Austin mayor Kirk Watson, who was sworn in Jan. 4, oversaw the center's previous expansion when he served as mayor the first time, from 1997 to 2001. "He's a big supporter of tourism," says Tom Noonan, president and CEO of Visit Austin, the city's CVB, who also anticipates that the six new people elected to the city council in November will help move the project along.
Look for the release of a request for quotes — possibly this month — to find the construction manager of record, who will be responsible for naming the architectural and design firms. That manager will also assess the costs for the project, which will be financed by a package of hotel-tax revenues and a public-private partnership. Many area improvements also are planned, and the end of the decade should see the opening of light-rail service from the convention center to Austin-Bergstrom International Airport, which also might be growing.
A push to enlarge the Boston Convention and Exhibition Center has been in the works for many years, but keeps getting snagged. In 2019, the Massachusetts Convention Center Authority proposed selling the Back Bay's Hynes Convention Center to help fund a $500 million expansion, but that idea ran into political opposition and then the pandemic hit. The fate of the Hynes still is up in the air, but authority officials want to move forward with work on the BCEC before the aging Hynes must be closed out of necessity and the newer facility has to find calendar space for its older sibling's events.
The latest plan calls for a new 75,000-square-foot pavilion that can be combined with 26,500 square feet of prefunction space, for more than 100,000 square feet of contiguous space; the renovation of the first-floor kitchen; the completion of the third floor of the BCEC, which would add a 23,000-square-foot ballroom and 14,200 square feet of prefunction space; a connecting hall to the Omni Boston Hotel at the Seaport; and the improvement of the outdoor pedestrian area along D street, with a 10,000-square-foot deck and more.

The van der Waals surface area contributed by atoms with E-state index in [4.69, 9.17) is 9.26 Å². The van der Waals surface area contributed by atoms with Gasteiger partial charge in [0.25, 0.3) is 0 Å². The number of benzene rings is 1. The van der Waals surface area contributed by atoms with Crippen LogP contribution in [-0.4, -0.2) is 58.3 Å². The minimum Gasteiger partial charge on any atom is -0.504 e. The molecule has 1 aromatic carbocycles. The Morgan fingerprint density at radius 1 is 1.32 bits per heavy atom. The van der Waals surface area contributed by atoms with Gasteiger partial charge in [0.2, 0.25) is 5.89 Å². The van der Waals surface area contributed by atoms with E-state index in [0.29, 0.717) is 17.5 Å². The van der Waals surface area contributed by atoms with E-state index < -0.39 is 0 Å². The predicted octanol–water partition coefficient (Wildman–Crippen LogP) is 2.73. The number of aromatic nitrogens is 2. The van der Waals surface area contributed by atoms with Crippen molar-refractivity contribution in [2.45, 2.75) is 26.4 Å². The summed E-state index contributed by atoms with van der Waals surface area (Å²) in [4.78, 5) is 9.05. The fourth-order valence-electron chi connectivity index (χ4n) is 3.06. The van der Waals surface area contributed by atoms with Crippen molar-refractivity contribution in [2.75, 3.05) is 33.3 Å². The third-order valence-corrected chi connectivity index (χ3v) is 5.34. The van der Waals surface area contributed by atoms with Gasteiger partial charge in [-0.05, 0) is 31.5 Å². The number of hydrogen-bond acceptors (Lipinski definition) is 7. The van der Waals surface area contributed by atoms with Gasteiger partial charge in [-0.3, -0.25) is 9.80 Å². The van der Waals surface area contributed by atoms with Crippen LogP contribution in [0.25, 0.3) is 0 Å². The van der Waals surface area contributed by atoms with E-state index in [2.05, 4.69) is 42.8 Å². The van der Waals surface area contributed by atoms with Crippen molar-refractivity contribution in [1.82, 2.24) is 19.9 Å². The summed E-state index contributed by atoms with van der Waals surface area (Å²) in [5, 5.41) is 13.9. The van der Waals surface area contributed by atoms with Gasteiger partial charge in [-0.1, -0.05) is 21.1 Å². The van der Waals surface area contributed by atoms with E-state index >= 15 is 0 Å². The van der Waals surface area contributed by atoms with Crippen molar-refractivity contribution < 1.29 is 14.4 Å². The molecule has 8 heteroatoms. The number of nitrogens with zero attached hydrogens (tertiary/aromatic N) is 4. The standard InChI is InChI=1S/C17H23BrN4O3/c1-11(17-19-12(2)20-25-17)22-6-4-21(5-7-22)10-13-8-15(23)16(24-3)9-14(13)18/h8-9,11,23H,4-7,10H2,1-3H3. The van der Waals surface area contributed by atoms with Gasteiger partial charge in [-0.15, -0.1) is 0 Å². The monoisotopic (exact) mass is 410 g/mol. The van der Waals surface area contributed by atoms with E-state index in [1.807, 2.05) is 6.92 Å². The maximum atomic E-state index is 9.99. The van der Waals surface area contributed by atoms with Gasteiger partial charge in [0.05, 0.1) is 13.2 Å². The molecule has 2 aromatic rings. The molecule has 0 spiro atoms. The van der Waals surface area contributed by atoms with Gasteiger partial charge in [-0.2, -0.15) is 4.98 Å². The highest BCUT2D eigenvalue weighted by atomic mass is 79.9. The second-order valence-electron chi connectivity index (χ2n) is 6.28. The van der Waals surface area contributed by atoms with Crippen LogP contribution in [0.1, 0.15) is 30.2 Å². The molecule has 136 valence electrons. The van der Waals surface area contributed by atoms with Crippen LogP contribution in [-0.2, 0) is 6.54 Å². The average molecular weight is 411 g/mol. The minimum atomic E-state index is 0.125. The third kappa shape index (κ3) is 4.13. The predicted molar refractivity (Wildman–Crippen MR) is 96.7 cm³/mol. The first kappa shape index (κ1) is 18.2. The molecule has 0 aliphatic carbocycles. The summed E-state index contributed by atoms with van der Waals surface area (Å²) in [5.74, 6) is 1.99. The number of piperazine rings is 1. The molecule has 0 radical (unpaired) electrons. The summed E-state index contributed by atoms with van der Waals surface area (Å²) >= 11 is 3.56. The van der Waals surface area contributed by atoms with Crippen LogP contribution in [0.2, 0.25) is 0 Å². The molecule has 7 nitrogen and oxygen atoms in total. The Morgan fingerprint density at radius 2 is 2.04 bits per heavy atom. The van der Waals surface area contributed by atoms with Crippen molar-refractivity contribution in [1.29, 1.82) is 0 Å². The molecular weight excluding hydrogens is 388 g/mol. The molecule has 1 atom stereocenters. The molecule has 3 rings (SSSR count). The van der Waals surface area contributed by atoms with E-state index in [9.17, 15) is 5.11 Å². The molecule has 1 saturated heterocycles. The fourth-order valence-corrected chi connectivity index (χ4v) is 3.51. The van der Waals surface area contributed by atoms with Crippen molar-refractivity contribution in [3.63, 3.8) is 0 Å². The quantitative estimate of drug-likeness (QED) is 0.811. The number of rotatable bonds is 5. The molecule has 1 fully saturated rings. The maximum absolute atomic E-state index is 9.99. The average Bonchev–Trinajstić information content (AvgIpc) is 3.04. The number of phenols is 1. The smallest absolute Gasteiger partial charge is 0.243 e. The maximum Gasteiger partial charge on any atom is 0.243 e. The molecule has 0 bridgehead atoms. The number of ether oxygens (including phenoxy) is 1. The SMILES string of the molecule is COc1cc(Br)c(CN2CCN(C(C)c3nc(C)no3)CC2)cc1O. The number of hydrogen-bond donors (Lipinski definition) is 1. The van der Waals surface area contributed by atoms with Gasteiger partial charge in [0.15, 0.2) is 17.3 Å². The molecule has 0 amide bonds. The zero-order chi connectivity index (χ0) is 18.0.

MCCA spokesperson Mark O'Leary says the story of 2022 helps justify a green light for the expansion: "We just came off our best financial year on record, and everything's looking great numbers-wise for 2023."
No agreements are in place yet, but time is of the essence to expand the Los Angeles Convention Center and nearby JW Marriott Los Angeles L.A. Live, as the Olympic Summer Games are headed to town in 2028. Last March, a $1 billion plan was approved by the City Planning Commission. Of the money, $500 million would be used to add 700,000 square feet of space to the convention facility, including a new span connecting the West and South halls. The other $500 million would be used to construct an 861-room tower at the hotel, for a combined total of 1,861 rooms at the Marriott and the Ritz-Carlton, Los Angeles.
"While the LA Convention Center and Marriott expansion have been pushed back due to the pandemic, AEG and the city are actively working together to finalize the agreement," said Chris Heywood, senior vice president of global communications for the Los Angeles Tourism & Convention Board. "We're excited to see the project moving forward since the Center expansion and additional hotel inventory are key components to the success of the Games."